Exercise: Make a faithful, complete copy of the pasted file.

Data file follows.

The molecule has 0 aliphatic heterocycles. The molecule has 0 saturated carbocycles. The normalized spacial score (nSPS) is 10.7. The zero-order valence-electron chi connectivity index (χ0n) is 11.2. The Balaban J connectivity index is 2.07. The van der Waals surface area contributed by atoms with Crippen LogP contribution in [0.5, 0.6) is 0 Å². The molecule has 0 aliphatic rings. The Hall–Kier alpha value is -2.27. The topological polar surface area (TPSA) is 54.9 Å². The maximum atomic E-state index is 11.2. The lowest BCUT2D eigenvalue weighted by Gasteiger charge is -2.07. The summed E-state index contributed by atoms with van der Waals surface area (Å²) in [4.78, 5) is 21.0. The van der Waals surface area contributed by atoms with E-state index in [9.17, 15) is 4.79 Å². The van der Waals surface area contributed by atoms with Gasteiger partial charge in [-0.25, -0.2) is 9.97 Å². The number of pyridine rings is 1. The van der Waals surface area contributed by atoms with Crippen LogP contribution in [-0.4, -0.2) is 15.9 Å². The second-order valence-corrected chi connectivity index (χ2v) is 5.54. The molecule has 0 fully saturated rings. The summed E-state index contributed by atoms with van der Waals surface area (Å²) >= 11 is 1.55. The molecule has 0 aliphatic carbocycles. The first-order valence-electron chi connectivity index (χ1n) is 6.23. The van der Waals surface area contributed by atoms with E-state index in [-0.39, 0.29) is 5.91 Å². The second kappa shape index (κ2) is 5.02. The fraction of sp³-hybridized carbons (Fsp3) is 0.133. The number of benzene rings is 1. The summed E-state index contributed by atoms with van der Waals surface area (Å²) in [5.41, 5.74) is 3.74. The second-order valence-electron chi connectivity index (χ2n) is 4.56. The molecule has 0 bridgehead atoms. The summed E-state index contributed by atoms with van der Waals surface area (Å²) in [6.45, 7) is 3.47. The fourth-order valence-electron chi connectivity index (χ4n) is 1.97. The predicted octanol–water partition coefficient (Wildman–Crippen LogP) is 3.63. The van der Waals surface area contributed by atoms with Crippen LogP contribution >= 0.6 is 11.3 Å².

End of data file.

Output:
The molecule has 0 aliphatic heterocycles. The molecule has 0 saturated carbocycles. The normalized spacial score (nSPS) is 10.7. The zero-order valence-electron chi connectivity index (χ0n) is 11.2. The Balaban J connectivity index is 2.07. The van der Waals surface area contributed by atoms with Crippen LogP contribution in [0.5, 0.6) is 0 Å². The molecule has 0 aliphatic rings. The Hall–Kier alpha value is -2.27. The topological polar surface area (TPSA) is 54.9 Å². The maximum atomic E-state index is 11.2. The lowest BCUT2D eigenvalue weighted by Gasteiger charge is -2.07. The summed E-state index contributed by atoms with van der Waals surface area (Å²) in [4.78, 5) is 21.0. The van der Waals surface area contributed by atoms with E-state index in [9.17, 15) is 4.79 Å². The van der Waals surface area contributed by atoms with Gasteiger partial charge in [-0.25, -0.2) is 9.97 Å². The number of pyridine rings is 1. The van der Waals surface area contributed by atoms with Crippen LogP contribution in [-0.4, -0.2) is 15.9 Å². The second-order valence-corrected chi connectivity index (χ2v) is 5.54. The molecule has 0 fully saturated rings. The summed E-state index contributed by atoms with van der Waals surface area (Å²) >= 11 is 1.55. The molecule has 0 aliphatic carbocycles. The first-order valence-electron chi connectivity index (χ1n) is 6.23. The van der Waals surface area contributed by atoms with E-state index in [-0.39, 0.29) is 5.91 Å². The second kappa shape index (κ2) is 5.02. The fraction of sp³-hybridized carbons (Fsp3) is 0.133. The number of benzene rings is 1. The summed E-state index contributed by atoms with van der Waals surface area (Å²) in [5.41, 5.74) is 3.74. The second-order valence-electron chi connectivity index (χ2n) is 4.56. The molecule has 0 bridgehead atoms. The summed E-state index contributed by atoms with van der Waals surface area (Å²) in [6.45, 7) is 3.47. The fourth-order valence-electron chi connectivity index (χ4n) is 1.97. The predicted octanol–water partition coefficient (Wildman–Crippen LogP) is 3.63. The van der Waals surface area contributed by atoms with Crippen LogP contribution >= 0.6 is 11.3 Å².